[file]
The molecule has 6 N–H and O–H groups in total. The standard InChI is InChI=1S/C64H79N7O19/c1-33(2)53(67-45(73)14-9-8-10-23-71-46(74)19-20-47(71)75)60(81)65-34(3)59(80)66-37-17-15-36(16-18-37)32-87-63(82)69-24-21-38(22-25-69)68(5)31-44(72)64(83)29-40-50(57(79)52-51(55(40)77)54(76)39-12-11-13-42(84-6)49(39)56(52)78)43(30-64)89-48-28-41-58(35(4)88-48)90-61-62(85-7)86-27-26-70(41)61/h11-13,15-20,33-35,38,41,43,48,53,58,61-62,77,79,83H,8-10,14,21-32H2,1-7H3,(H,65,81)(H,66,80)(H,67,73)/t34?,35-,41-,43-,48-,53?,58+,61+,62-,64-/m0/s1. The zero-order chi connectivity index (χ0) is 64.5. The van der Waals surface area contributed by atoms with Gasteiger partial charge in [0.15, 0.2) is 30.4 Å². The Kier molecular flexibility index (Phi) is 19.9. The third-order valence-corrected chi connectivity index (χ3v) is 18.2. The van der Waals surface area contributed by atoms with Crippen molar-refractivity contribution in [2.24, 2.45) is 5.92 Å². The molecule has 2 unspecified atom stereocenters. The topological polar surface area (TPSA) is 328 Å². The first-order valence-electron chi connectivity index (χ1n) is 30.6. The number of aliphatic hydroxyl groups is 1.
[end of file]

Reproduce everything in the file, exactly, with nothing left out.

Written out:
The molecule has 6 N–H and O–H groups in total. The standard InChI is InChI=1S/C64H79N7O19/c1-33(2)53(67-45(73)14-9-8-10-23-71-46(74)19-20-47(71)75)60(81)65-34(3)59(80)66-37-17-15-36(16-18-37)32-87-63(82)69-24-21-38(22-25-69)68(5)31-44(72)64(83)29-40-50(57(79)52-51(55(40)77)54(76)39-12-11-13-42(84-6)49(39)56(52)78)43(30-64)89-48-28-41-58(35(4)88-48)90-61-62(85-7)86-27-26-70(41)61/h11-13,15-20,33-35,38,41,43,48,53,58,61-62,77,79,83H,8-10,14,21-32H2,1-7H3,(H,65,81)(H,66,80)(H,67,73)/t34?,35-,41-,43-,48-,53?,58+,61+,62-,64-/m0/s1. The zero-order chi connectivity index (χ0) is 64.5. The van der Waals surface area contributed by atoms with Gasteiger partial charge in [0.15, 0.2) is 30.4 Å². The Kier molecular flexibility index (Phi) is 19.9. The third-order valence-corrected chi connectivity index (χ3v) is 18.2. The van der Waals surface area contributed by atoms with Crippen molar-refractivity contribution in [2.24, 2.45) is 5.92 Å². The molecule has 2 unspecified atom stereocenters. The topological polar surface area (TPSA) is 328 Å². The first-order valence-electron chi connectivity index (χ1n) is 30.6. The number of aliphatic hydroxyl groups is 1.